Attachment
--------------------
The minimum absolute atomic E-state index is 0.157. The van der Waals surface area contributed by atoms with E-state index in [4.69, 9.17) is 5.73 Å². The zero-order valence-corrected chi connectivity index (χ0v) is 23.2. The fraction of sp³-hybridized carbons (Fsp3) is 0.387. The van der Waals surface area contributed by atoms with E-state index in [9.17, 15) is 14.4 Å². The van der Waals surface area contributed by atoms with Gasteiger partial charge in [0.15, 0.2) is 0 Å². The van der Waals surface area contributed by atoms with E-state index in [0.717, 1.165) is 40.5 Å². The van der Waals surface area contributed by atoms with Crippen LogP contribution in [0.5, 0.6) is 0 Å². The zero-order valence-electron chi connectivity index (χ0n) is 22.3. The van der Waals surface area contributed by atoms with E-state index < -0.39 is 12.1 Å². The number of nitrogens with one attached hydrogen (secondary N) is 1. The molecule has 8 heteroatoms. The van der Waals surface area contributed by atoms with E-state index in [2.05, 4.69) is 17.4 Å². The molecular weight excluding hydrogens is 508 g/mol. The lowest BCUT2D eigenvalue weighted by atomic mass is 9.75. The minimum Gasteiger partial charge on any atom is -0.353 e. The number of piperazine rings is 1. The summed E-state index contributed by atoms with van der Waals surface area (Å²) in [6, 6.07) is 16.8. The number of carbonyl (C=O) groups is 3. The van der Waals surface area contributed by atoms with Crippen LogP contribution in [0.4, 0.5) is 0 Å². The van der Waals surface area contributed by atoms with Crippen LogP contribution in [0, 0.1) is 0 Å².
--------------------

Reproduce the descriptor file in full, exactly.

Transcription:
The minimum absolute atomic E-state index is 0.157. The van der Waals surface area contributed by atoms with E-state index in [4.69, 9.17) is 5.73 Å². The zero-order valence-corrected chi connectivity index (χ0v) is 23.2. The fraction of sp³-hybridized carbons (Fsp3) is 0.387. The van der Waals surface area contributed by atoms with E-state index in [9.17, 15) is 14.4 Å². The van der Waals surface area contributed by atoms with Gasteiger partial charge in [0.15, 0.2) is 0 Å². The van der Waals surface area contributed by atoms with E-state index in [0.717, 1.165) is 40.5 Å². The van der Waals surface area contributed by atoms with Crippen LogP contribution in [0.5, 0.6) is 0 Å². The zero-order valence-electron chi connectivity index (χ0n) is 22.3. The van der Waals surface area contributed by atoms with E-state index < -0.39 is 12.1 Å². The number of nitrogens with one attached hydrogen (secondary N) is 1. The molecule has 8 heteroatoms. The van der Waals surface area contributed by atoms with E-state index in [2.05, 4.69) is 17.4 Å². The molecular weight excluding hydrogens is 508 g/mol. The lowest BCUT2D eigenvalue weighted by atomic mass is 9.75. The minimum Gasteiger partial charge on any atom is -0.353 e. The number of piperazine rings is 1. The summed E-state index contributed by atoms with van der Waals surface area (Å²) in [6, 6.07) is 16.8. The number of carbonyl (C=O) groups is 3. The van der Waals surface area contributed by atoms with Crippen LogP contribution in [0.4, 0.5) is 0 Å². The van der Waals surface area contributed by atoms with Crippen LogP contribution in [0, 0.1) is 0 Å².